Looking after your health during the menopause
What to do if HRT seems to have stopped working for you
Hormone replacement therapy (HRT) has transformed the lives of many women troubled by debilitating symptoms at menopause. But after taking HRT for a couple of years, some women find their symptoms begin to return. Why does this happen and what can be done to remedy the issue?
Hormone replacement therapy (HRT), used to treat these symptoms, has been beset with issues over safety and side-effects1. In 2020, a study in the British Medical Journal suggested HRT use is associated with increased risks of breast cancer2. However, HRT can be an effective means of alleviating unpleasant symptoms of menopause3.
Although HRT can vastly improve quality of life for many women, it is not uncommon for menopausal symptoms to re-emerge after it has been used for several years.
Why menopausal symptoms may return
During perimenopause and early menopause the ovaries still produce a small amount of oestrogen and some will also be produced by fat throughout the body. It is the fluctuation and eventual decline of oestrogen at menopause that causes troublesome issues. HRT replaces the body's natural oestrogen, therefore reducing symptoms.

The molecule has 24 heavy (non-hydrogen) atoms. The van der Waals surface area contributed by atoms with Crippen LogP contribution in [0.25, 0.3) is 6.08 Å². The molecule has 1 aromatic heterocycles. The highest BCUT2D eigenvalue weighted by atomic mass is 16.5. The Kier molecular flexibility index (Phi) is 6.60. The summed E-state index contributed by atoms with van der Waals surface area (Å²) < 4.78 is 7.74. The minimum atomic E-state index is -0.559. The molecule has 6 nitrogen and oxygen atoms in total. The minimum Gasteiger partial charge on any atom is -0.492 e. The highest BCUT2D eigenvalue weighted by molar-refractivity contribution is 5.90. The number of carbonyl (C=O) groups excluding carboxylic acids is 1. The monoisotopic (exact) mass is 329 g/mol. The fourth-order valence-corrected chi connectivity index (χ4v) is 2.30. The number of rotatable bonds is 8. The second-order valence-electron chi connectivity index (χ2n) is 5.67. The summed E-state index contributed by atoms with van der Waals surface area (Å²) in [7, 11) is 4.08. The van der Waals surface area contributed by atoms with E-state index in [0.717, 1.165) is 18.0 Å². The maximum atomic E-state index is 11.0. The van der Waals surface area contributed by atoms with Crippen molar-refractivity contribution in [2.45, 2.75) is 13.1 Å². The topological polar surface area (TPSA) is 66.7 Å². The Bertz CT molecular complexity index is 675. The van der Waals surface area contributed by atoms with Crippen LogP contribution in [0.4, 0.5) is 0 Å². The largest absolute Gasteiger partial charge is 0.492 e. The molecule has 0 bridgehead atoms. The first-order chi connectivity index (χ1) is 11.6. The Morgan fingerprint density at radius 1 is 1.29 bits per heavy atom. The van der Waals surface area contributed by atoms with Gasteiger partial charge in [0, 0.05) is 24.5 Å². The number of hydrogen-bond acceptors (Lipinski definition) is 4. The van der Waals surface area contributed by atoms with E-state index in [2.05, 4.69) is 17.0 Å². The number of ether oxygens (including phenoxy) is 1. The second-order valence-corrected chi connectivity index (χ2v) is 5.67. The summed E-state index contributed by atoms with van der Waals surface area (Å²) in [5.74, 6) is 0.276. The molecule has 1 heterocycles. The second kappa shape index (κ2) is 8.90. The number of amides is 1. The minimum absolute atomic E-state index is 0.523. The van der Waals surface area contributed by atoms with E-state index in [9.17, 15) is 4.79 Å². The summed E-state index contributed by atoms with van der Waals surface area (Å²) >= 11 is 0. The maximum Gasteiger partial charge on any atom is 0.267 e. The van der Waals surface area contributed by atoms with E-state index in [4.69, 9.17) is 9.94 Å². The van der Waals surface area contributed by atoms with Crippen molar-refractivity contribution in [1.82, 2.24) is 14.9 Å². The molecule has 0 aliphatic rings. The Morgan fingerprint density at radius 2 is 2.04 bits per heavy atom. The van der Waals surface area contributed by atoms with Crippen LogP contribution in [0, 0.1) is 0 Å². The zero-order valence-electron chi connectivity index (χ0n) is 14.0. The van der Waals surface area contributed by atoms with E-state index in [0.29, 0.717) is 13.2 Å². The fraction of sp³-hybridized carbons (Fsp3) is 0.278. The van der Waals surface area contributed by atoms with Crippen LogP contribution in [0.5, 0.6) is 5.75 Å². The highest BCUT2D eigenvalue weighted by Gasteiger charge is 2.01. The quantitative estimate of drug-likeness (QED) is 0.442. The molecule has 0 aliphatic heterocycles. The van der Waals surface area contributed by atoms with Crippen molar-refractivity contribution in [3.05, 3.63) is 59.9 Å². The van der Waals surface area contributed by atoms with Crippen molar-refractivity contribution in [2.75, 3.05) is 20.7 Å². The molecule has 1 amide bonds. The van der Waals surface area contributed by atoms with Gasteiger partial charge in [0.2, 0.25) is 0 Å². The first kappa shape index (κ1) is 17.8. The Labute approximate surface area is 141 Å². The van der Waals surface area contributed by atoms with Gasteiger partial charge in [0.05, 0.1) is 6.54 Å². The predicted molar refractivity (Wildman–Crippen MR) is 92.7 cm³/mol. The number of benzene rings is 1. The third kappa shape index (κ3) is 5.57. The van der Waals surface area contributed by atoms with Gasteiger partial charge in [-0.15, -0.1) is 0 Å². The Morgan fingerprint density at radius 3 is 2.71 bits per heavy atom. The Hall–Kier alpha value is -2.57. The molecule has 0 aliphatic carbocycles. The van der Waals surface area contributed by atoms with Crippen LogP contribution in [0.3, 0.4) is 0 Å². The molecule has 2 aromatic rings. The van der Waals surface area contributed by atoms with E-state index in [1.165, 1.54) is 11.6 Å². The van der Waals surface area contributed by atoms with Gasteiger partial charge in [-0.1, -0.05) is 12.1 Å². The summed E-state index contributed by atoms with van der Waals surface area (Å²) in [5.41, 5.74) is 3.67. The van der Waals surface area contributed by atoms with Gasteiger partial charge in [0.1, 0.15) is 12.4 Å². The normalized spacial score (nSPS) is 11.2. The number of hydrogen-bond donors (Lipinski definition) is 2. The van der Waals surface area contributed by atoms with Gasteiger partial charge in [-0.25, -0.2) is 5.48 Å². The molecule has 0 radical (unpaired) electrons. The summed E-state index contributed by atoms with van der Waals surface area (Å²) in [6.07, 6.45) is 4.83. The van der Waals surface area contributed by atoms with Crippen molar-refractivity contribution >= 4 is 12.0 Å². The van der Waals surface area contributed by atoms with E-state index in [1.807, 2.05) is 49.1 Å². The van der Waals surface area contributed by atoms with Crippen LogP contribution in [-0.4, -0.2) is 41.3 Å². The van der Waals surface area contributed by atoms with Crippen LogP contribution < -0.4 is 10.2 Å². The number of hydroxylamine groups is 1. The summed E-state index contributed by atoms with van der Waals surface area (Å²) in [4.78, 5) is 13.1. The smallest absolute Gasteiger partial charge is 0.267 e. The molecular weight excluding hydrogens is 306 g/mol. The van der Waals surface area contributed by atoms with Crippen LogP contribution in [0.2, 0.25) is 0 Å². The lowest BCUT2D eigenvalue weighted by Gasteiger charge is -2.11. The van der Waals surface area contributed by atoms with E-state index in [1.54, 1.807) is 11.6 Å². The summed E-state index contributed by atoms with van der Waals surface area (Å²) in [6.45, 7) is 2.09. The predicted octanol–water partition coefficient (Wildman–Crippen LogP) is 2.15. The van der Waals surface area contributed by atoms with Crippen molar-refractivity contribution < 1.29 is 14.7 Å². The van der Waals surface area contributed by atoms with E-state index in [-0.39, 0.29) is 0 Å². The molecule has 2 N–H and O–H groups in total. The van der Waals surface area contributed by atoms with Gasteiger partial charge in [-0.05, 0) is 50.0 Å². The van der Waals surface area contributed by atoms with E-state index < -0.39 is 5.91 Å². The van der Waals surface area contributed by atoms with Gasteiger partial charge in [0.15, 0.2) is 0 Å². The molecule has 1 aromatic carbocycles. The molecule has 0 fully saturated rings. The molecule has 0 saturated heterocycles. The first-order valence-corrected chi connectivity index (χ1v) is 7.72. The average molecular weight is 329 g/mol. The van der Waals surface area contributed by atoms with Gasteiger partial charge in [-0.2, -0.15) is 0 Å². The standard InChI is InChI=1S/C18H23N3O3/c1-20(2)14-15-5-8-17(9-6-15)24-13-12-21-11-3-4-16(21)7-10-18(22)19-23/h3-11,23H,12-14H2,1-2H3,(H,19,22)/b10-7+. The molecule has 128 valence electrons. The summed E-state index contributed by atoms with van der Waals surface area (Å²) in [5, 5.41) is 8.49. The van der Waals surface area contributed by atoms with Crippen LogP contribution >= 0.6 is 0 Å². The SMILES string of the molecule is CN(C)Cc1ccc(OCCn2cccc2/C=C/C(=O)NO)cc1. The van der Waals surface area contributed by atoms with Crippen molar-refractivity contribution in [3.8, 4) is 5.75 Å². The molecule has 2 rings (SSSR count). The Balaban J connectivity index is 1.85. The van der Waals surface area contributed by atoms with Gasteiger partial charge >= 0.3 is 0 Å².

A progestogen hormone is also given with oestrogen in combined HRT to protect the womb, so that the lining doesn't become too thick and cause endometrial cancer.
Dr Heather Currie, an associate specialist gynaecologist at Dumfries and Galloway NHS, and past Chair of the British Menopause Society, says: "The general recommendation is to start on a low-dose preparation and often that will be enough to top up the levels."
A few years down the line, the ovaries will produce less oestrogen and this may lead to a recurrence of symptoms.
"Some women may think their HRT isn't working anymore, but it's doing what it has always been doing," says Currie. "It's just that the total amount of oestrogen in your system may be less. That's quite a common reason for recurrence of menopausal symptoms and you may need to up your dose of HRT."
Dr Tina Peers, a menopause specialist at Chelsea and Westminster Hospital Menopause Clinic, agrees:
"A return of night sweats, flushes, not sleeping and so on is very indicative that your hormones are not quite in balance. I recommend all my patients have a blood test once a year as part of an annual review to see where their oestrogen is at and whether an HRT adjustment is required."
However, Currie points out that blood tests to measure hormone levels are not always considered necessary in managing HRT dosage and are not standard GP practice.
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Other contributing factors
As we age, other health issues may have similar symptoms to those of menopause. It is important to be aware of conditions such as type 2 diabetes and heart disease, and to consider whether the thyroid gland and liver are functioning normally.
Lifestyle issues, including weight gain, an unhealthy diet, alcohol and caffeine consumption, smoking and stress, can also trigger a return of menopausal symptoms.
"It's worth examining if any of these factors have changed and may be having an impact, rather than immediately increasing the dose of oestrogen," explains Currie.
Increasing your HRT dose